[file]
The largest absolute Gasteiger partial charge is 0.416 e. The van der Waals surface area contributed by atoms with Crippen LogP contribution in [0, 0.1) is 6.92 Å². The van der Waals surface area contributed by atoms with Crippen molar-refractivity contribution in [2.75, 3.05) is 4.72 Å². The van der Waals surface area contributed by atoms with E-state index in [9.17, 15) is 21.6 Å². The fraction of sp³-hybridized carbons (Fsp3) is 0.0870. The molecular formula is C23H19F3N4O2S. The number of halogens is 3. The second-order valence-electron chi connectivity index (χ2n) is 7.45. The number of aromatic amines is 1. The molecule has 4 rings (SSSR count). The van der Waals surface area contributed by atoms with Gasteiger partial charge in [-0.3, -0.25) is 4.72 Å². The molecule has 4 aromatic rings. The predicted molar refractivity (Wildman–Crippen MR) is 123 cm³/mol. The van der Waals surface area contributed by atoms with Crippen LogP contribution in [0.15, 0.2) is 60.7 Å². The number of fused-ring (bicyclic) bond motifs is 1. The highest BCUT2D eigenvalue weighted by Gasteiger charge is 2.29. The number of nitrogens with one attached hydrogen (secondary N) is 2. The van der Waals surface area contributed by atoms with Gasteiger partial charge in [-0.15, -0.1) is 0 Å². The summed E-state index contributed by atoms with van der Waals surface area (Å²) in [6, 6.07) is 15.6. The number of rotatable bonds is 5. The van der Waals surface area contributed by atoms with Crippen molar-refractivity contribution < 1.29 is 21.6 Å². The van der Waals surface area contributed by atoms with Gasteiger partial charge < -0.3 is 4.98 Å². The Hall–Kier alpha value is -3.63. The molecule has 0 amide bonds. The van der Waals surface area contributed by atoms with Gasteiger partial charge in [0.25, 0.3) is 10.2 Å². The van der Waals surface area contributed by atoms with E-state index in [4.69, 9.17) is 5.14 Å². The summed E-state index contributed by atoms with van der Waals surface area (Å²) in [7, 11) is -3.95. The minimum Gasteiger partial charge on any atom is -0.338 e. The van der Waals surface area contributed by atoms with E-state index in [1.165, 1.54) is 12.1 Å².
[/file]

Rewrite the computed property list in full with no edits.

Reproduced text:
The largest absolute Gasteiger partial charge is 0.416 e. The van der Waals surface area contributed by atoms with Crippen LogP contribution in [0, 0.1) is 6.92 Å². The van der Waals surface area contributed by atoms with Crippen molar-refractivity contribution in [2.75, 3.05) is 4.72 Å². The van der Waals surface area contributed by atoms with E-state index in [9.17, 15) is 21.6 Å². The fraction of sp³-hybridized carbons (Fsp3) is 0.0870. The molecular formula is C23H19F3N4O2S. The number of halogens is 3. The second-order valence-electron chi connectivity index (χ2n) is 7.45. The number of aromatic amines is 1. The molecule has 4 rings (SSSR count). The van der Waals surface area contributed by atoms with Gasteiger partial charge in [-0.3, -0.25) is 4.72 Å². The molecule has 4 aromatic rings. The predicted molar refractivity (Wildman–Crippen MR) is 123 cm³/mol. The van der Waals surface area contributed by atoms with Crippen LogP contribution in [0.15, 0.2) is 60.7 Å². The number of fused-ring (bicyclic) bond motifs is 1. The highest BCUT2D eigenvalue weighted by Gasteiger charge is 2.29. The number of nitrogens with one attached hydrogen (secondary N) is 2. The van der Waals surface area contributed by atoms with Gasteiger partial charge in [-0.15, -0.1) is 0 Å². The summed E-state index contributed by atoms with van der Waals surface area (Å²) in [6, 6.07) is 15.6. The number of rotatable bonds is 5. The van der Waals surface area contributed by atoms with Crippen molar-refractivity contribution < 1.29 is 21.6 Å². The van der Waals surface area contributed by atoms with Gasteiger partial charge < -0.3 is 4.98 Å². The Hall–Kier alpha value is -3.63. The molecule has 0 amide bonds. The van der Waals surface area contributed by atoms with Gasteiger partial charge in [0.25, 0.3) is 10.2 Å². The van der Waals surface area contributed by atoms with E-state index in [4.69, 9.17) is 5.14 Å². The summed E-state index contributed by atoms with van der Waals surface area (Å²) in [7, 11) is -3.95. The minimum Gasteiger partial charge on any atom is -0.338 e. The van der Waals surface area contributed by atoms with E-state index in [1.165, 1.54) is 12.1 Å².